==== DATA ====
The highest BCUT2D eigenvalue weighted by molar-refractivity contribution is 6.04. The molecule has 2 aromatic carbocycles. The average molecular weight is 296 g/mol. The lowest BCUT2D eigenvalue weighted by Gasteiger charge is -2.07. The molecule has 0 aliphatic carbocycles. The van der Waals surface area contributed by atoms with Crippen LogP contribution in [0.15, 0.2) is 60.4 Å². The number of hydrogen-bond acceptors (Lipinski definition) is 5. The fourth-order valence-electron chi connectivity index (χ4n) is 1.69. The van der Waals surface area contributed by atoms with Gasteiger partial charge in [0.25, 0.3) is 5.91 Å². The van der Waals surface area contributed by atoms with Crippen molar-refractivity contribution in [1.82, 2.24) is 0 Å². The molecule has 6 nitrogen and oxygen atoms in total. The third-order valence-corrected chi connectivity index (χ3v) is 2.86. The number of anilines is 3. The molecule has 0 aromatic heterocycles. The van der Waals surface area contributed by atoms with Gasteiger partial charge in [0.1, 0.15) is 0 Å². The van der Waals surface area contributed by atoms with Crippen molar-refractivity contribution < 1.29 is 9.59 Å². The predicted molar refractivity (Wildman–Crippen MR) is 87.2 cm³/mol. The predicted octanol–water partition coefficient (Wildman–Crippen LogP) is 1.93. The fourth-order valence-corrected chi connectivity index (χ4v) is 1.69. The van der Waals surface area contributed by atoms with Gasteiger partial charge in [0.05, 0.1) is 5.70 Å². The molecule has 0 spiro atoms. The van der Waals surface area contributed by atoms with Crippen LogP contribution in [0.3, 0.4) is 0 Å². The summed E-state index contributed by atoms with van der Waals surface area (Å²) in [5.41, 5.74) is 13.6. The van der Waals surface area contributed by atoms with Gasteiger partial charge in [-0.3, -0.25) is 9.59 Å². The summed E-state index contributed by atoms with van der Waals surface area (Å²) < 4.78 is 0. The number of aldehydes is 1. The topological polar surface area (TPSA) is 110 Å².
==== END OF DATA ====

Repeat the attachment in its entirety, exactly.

The highest BCUT2D eigenvalue weighted by molar-refractivity contribution is 6.04. The molecule has 2 aromatic carbocycles. The average molecular weight is 296 g/mol. The lowest BCUT2D eigenvalue weighted by Gasteiger charge is -2.07. The molecule has 0 aliphatic carbocycles. The van der Waals surface area contributed by atoms with Crippen LogP contribution in [0.15, 0.2) is 60.4 Å². The number of hydrogen-bond acceptors (Lipinski definition) is 5. The fourth-order valence-electron chi connectivity index (χ4n) is 1.69. The van der Waals surface area contributed by atoms with Gasteiger partial charge in [0.25, 0.3) is 5.91 Å². The van der Waals surface area contributed by atoms with Crippen molar-refractivity contribution in [1.82, 2.24) is 0 Å². The molecule has 6 nitrogen and oxygen atoms in total. The third-order valence-corrected chi connectivity index (χ3v) is 2.86. The number of anilines is 3. The molecule has 0 aromatic heterocycles. The van der Waals surface area contributed by atoms with Gasteiger partial charge in [0.1, 0.15) is 0 Å². The van der Waals surface area contributed by atoms with Crippen molar-refractivity contribution < 1.29 is 9.59 Å². The predicted molar refractivity (Wildman–Crippen MR) is 87.2 cm³/mol. The predicted octanol–water partition coefficient (Wildman–Crippen LogP) is 1.93. The fourth-order valence-corrected chi connectivity index (χ4v) is 1.69. The van der Waals surface area contributed by atoms with Gasteiger partial charge in [0.05, 0.1) is 5.70 Å². The molecule has 0 spiro atoms. The van der Waals surface area contributed by atoms with Crippen LogP contribution in [0.3, 0.4) is 0 Å². The summed E-state index contributed by atoms with van der Waals surface area (Å²) in [5.41, 5.74) is 13.6. The van der Waals surface area contributed by atoms with Gasteiger partial charge in [-0.3, -0.25) is 9.59 Å². The summed E-state index contributed by atoms with van der Waals surface area (Å²) < 4.78 is 0. The number of aldehydes is 1. The topological polar surface area (TPSA) is 110 Å².